First Minister Nicola Sturgeon said she would seek the semi-autonomous Scottish parliament’s authority next week to ask the UK government in London for the powers to hold a referendum before Brexit happens.
The decision heightened the uncertainty surrounding Britain as London braces for two years of tough negotiations to leave the European Union — itself an unprecedented step.
The Scottish move also triggered secessionist calls from nationalists in Northern Ireland and Wales.
Scottish voters rejected independence in a 2014 referendum by a majority of 55 percent but recent polls indicate support for the union in pro-EU Scotland is declining as Brexit looms.
A BMG survey for Scottish daily The Herald released Monday found that 52 percent were against breaking off from the rest of Britain, while an Ipsos MORI poll last week put the number at 51 percent.
The University of Aberdeen’s Scottish politics chair Michael Keating said the outcome was “wide open”.
But Sturgeon doesn’t want a vote immediately “because it’s the worst possible time to hold a referendum on independence: the price of oil is down and the economy is not doing very well,” he told AFP.
Mark Diffley, director of Ipsos MORI Scotland, said Sturgeon would be hoping that “a very different campaign than 2014, conducted during what looks like a hard Brexit, will persuade enough voters to win”.
An independent Scotland would be hugely dependent on oil revenues from the North Sea fields and secession would raise many pressing economic issues, including what currency the new state could adopt.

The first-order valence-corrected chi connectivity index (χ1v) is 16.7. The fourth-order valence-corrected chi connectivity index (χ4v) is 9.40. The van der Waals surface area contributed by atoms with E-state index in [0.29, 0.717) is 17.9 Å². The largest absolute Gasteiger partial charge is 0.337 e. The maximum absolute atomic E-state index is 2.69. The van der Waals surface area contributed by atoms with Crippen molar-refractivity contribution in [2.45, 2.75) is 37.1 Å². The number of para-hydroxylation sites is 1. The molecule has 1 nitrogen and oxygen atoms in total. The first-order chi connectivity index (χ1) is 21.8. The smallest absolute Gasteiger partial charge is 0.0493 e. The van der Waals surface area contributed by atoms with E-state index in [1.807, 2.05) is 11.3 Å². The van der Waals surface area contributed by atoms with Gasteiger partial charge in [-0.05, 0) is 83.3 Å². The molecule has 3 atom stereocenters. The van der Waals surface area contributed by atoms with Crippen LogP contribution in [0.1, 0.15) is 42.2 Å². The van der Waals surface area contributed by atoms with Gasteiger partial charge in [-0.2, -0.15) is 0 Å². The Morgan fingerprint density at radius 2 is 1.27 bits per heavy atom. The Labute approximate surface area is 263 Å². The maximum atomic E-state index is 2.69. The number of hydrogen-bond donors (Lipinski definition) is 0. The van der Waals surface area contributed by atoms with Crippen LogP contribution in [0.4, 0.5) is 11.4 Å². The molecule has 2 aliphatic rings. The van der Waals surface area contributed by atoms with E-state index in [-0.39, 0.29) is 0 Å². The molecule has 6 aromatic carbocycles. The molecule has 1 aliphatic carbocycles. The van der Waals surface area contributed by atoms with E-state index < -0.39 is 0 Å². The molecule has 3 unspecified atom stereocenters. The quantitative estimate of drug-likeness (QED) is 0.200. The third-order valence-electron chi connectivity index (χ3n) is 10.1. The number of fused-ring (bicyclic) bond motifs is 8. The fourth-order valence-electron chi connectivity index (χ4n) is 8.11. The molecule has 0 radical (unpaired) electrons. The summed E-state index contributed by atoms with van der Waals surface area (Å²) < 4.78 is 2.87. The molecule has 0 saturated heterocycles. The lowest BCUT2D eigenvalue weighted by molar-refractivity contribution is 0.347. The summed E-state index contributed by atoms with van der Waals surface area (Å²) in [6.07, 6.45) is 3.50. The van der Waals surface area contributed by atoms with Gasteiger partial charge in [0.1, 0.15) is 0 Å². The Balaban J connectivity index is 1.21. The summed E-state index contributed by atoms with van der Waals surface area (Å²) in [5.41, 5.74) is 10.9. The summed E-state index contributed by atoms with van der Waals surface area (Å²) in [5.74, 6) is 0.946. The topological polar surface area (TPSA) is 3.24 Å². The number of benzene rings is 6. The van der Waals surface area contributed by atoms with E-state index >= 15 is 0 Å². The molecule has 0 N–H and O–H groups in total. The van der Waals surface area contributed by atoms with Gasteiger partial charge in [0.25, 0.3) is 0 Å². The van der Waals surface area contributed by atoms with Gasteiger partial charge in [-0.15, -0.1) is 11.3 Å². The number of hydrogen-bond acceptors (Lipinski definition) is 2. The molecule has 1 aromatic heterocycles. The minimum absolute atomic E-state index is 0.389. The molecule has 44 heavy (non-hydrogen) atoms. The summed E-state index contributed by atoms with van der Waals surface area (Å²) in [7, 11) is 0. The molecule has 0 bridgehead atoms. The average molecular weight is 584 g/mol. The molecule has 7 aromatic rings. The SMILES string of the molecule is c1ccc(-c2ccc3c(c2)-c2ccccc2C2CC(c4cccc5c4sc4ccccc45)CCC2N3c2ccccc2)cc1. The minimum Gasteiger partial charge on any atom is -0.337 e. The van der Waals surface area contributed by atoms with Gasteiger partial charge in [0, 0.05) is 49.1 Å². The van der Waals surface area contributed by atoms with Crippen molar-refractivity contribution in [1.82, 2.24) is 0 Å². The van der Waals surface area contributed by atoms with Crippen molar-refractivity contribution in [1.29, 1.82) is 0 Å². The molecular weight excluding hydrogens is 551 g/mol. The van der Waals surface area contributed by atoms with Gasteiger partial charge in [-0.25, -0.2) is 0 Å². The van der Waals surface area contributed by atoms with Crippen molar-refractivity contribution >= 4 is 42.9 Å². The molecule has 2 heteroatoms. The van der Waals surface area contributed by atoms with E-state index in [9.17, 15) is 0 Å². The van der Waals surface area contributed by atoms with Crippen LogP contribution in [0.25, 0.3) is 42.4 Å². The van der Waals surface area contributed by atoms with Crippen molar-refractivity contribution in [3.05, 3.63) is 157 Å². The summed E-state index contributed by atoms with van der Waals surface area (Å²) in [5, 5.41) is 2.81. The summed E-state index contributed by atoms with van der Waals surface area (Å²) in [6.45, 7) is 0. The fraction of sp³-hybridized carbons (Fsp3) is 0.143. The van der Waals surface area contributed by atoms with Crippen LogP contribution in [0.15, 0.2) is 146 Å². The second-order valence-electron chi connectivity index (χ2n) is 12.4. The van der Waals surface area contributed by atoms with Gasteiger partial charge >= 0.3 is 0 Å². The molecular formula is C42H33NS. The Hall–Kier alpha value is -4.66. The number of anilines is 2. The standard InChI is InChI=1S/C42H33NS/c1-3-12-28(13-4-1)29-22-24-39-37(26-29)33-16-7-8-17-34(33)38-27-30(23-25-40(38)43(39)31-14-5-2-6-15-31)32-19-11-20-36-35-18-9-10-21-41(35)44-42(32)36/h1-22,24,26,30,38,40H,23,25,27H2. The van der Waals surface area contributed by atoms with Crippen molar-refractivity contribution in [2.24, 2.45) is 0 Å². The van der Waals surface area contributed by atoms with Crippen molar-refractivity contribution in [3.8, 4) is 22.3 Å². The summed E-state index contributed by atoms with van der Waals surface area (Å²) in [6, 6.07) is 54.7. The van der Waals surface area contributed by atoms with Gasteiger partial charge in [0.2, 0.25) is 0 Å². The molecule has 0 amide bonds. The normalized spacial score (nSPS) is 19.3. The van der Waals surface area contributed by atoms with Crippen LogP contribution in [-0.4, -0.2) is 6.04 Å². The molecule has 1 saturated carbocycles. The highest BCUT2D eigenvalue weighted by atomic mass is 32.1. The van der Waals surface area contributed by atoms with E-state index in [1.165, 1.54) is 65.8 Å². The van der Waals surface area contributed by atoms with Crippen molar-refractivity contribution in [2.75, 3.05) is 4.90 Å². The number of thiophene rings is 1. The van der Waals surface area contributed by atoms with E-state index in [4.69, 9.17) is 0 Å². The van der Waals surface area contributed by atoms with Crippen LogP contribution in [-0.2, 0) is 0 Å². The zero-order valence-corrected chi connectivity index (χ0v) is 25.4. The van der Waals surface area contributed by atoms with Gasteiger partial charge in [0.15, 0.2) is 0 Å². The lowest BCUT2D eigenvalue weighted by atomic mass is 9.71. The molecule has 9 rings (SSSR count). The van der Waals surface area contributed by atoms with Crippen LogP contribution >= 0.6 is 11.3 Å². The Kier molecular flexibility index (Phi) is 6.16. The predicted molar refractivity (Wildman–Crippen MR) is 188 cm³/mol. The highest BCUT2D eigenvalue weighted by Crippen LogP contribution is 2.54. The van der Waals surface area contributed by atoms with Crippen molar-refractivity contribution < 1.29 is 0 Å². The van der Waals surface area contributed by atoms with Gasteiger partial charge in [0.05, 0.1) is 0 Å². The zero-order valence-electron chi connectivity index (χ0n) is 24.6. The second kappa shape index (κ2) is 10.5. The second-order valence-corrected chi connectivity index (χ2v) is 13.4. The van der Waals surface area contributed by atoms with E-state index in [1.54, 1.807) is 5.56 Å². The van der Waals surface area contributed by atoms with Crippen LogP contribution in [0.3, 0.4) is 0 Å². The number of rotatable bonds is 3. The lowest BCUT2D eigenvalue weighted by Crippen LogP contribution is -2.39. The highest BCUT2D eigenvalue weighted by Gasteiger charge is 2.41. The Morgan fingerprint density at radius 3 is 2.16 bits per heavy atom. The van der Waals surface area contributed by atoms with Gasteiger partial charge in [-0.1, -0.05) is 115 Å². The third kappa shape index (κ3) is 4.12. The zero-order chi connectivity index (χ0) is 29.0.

Sturgeon said the new independence referendum could be held between late 2018 and early 2019, once the outline of the Brexit agreement becomes clear but before Britain actually leaves the EU.
Keating warned that applying to get back into the EU would be “horrendously complicated” for an independent Scotland.
‘Worst possible time’
For months, Sturgeon has pushed for Scotland to be allowed to stay in the European single market even as the rest of Britain pulls out but on Monday she said she had been faced with “a brick wall of intransigence”.
“I will now take the steps necessary to make sure that Scotland will have a choice at the end of this process,” the pro-independence Scottish National Party (SNP) leader said of Brexit.
The British government retorted that it would seek a deal with Brussels for the whole of Britain including Scotland.
“Another referendum would be divisive and cause huge economic uncertainty at the worst possible time,” Downing Street said.
A spokesman cited the SNP’s claim that the 2014 vote “would decide the issue for a generation”, without however explicitly ruling out permission for Scotland to hold a vote.
Prime Minister Theresa May said: “The tunnel vision that the SNP has shown today is deeply regrettable.”
Ipsos MORI’s Diffley said May could refuse a referendum outright “with the risk that public opinion in Scotland will move firmly behind independence” or agree to allow Scotland to hold it only after Britain leaves the EU.
In the June 2016 Brexit referendum, 62 percent within Scotland voted for Britain to remain in the EU, but across the UK as a whole, 52 percent voted to leave.
‘End of the UK’?
The SNP runs a minority administration in Edinburgh, but with Green support they have the numbers required to back the call for a second referendum.
Scottish opposition leader Ruth Davidson said Sturgeon’s “utterly irresponsible” and “partisan” proposal “offers Scotland the worst of all worlds”.
“Her timetable would force people to vote blind on the biggest political decision a country could face,” the Conservative said.
Meanwhile Irish Republicans Sinn Fein called for a swift referendum on Northern Ireland leaving the UK and joining the Republic of Ireland.
“That needs to happen as soon as possible,” said Michelle O’Neill, Sinn Fein’s leader in Northern Ireland.
And Welsh nationalists Plaid Cymru said Sturgeon’s announcement meant the time had come for a national debate about Wales’s future.
Plaid Cymru leader Leanne Wood said Sturgeon’s announcement “could lead to the end of the UK as a state”.